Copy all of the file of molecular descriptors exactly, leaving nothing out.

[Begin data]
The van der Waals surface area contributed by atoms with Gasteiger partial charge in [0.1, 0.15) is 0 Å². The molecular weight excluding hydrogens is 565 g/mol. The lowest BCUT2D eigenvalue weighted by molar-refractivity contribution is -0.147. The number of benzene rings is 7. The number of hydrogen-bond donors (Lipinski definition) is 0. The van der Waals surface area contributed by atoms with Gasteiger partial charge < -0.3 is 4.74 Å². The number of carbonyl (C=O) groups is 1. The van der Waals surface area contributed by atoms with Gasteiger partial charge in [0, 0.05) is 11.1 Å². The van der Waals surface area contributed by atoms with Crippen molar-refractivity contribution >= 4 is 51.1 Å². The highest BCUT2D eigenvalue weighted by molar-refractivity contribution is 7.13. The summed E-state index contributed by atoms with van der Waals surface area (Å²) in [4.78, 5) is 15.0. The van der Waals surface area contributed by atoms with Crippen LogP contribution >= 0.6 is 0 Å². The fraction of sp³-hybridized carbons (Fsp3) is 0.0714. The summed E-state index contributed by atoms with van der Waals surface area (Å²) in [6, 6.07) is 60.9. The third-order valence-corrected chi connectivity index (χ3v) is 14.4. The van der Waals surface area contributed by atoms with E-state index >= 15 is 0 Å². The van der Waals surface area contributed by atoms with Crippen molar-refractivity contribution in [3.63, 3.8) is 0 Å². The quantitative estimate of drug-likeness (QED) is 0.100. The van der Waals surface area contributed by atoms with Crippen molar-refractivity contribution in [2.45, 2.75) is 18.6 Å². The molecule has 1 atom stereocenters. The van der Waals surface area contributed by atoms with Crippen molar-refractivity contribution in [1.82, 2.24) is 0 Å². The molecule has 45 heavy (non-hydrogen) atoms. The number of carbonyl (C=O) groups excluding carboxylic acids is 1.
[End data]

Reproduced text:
The van der Waals surface area contributed by atoms with Gasteiger partial charge in [0.1, 0.15) is 0 Å². The molecular weight excluding hydrogens is 565 g/mol. The lowest BCUT2D eigenvalue weighted by molar-refractivity contribution is -0.147. The number of benzene rings is 7. The number of hydrogen-bond donors (Lipinski definition) is 0. The van der Waals surface area contributed by atoms with Gasteiger partial charge < -0.3 is 4.74 Å². The number of carbonyl (C=O) groups is 1. The van der Waals surface area contributed by atoms with Gasteiger partial charge in [0, 0.05) is 11.1 Å². The van der Waals surface area contributed by atoms with Crippen molar-refractivity contribution >= 4 is 51.1 Å². The highest BCUT2D eigenvalue weighted by molar-refractivity contribution is 7.13. The summed E-state index contributed by atoms with van der Waals surface area (Å²) in [4.78, 5) is 15.0. The van der Waals surface area contributed by atoms with Crippen LogP contribution >= 0.6 is 0 Å². The fraction of sp³-hybridized carbons (Fsp3) is 0.0714. The summed E-state index contributed by atoms with van der Waals surface area (Å²) in [6, 6.07) is 60.9. The third-order valence-corrected chi connectivity index (χ3v) is 14.4. The van der Waals surface area contributed by atoms with E-state index >= 15 is 0 Å². The van der Waals surface area contributed by atoms with Crippen molar-refractivity contribution in [3.63, 3.8) is 0 Å². The quantitative estimate of drug-likeness (QED) is 0.100. The van der Waals surface area contributed by atoms with Crippen molar-refractivity contribution in [2.45, 2.75) is 18.6 Å². The molecule has 1 atom stereocenters. The van der Waals surface area contributed by atoms with Crippen molar-refractivity contribution in [1.82, 2.24) is 0 Å². The molecule has 45 heavy (non-hydrogen) atoms. The number of carbonyl (C=O) groups excluding carboxylic acids is 1.